How is The Air-Filled Bubble Wrap Made?

Bubble Wrap
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Bubble wrap, the thin, air-filled plastic sheets that save your goods from getting bruised or broken while in transit and are so satisfying to pop with your fingers (read: guilty pleasures), not only have a strange history of being but its making is also quite interesting.

A few years back, Sealed Air (the originator of bubble wrap) has released a video as to how their wraps are made. From the video, we can see how the small resin pellets are transformed into sheets of air-filled plastics.

Check out the video:

The video went viral and the netizens were stunned. But the firm told a leading newspaper that the clip was made specially to cheer up a 12-year-old leukaemia fighter Naomi. Naomi had written to Sealed Air requesting a box of colourful bubble wrap and asking how these wraps were made. The firm happily obliged and sent her a DVD of the video along with a huge box full of bubble wrap.

So, How is Bubble Wrap Made?

You will be amazed to find out that bubble wrap starts existing as tiny, resin beads, around the size of rice grains. Different kinds of resins are used for different purposes and those are combined to form what we know as bubble wrap. The tiny resin beads are melted down altogether at over 450°Celsius, during which they melt and combine into thin sheets which act as the base of the bubble wrap. These sheets are then flattened to the desired thickness before they are being fed through rollers that have small holes in them. These rollers come with holes in different sizes, creating large and small bubble wrap.

As the sheets travel over those rollers, the air is vacuumed onto it, and push into the small holes, creating the air bubbles providing the perfect protective qualities.

After the air bubbles are blown into the sheets, it’s then run through another set of bigger rollers which seal it with another layer of the sheet. With this method, the air is trapped inside and makes sure that it remains trapped inside. Finally, its width is reduced and perforated to roll up into massive rolls of bubble wrap.

Who Invented Bubble Wrap?

Bubble wrap was invented in 1957 by two individuals Alfred Fielding and Marc Chavannes. Marc and Alfred and Marc were looking forward to design and create a 3D wallpaper by sealing shower curtains together. When this invention didn’t work out, they tried to pass it as a “greenhouse insulator”, but even that did not succeed much.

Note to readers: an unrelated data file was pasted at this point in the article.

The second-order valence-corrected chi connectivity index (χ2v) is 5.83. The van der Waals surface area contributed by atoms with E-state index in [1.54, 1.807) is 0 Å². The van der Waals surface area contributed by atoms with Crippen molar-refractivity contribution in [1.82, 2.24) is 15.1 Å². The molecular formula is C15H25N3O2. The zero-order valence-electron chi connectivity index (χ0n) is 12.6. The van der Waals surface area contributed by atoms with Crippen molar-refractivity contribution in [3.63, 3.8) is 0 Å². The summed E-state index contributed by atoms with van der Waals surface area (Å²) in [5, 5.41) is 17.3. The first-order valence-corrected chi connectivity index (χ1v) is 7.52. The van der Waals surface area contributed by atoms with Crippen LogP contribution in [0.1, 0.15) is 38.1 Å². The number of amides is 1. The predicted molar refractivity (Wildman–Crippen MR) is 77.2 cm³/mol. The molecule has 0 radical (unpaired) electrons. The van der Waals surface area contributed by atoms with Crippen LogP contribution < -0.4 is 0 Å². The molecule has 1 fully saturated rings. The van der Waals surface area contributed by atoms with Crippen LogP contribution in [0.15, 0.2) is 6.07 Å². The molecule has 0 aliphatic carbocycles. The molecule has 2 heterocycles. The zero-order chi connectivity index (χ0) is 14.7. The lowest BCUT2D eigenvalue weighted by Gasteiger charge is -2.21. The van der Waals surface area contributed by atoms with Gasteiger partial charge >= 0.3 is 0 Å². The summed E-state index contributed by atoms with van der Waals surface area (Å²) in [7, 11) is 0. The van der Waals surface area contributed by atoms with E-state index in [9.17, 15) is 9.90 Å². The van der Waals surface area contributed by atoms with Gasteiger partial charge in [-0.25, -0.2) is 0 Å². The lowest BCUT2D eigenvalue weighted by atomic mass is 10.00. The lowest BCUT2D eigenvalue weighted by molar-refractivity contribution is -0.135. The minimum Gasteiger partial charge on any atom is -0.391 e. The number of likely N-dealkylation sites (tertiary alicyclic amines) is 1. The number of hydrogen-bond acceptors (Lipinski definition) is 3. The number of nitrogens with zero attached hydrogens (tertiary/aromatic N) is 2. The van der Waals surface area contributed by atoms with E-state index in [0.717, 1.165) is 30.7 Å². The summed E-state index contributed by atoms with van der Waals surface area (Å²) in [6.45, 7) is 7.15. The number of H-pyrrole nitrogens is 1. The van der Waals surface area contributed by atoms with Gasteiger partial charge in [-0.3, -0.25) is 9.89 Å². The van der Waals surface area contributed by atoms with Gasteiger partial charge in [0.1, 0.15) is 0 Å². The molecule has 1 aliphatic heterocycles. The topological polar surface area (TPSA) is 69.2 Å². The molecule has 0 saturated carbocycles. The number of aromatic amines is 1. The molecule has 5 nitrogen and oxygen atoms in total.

It wasn’t until years later in 1961, when people realised the safe packaging that the two sealed sheets provided.

With Sealed Air Corporation, the name ‘Bubble Wrap’ came into being, with IBM as their first major customer who used these bubble wraps to protect their computers.

Over 50 years down the line, it is now used across the world and is probably one of the most loved packaging materials that are used during the shipment of goods.

Is Bubble Wrap Recyclable?

These safety sheets not only act as one of the most popular packaging supplies by providing excellent protection to goods, whatever size they may be in but they may be recycled too. Yes, your favourite stress buster (which is superbly helpful if you have a business) is green. They may look like plastic but aren’t made of polythene.

There are numerous methods you could do to recycle it. You can have a word with a few nearby recycling clubs to could collect it from you, or you could accumulate and take it to any recycling collection centre.

If you are looking for more eco-friendly packaging supplies, there are recycled, green bubble wraps too, which are made from at least 15 per cent recycled polythene that has a lesser effect on the environment and is made completely recyclable after usage. It is made available to be green in colour that will help people identify it.

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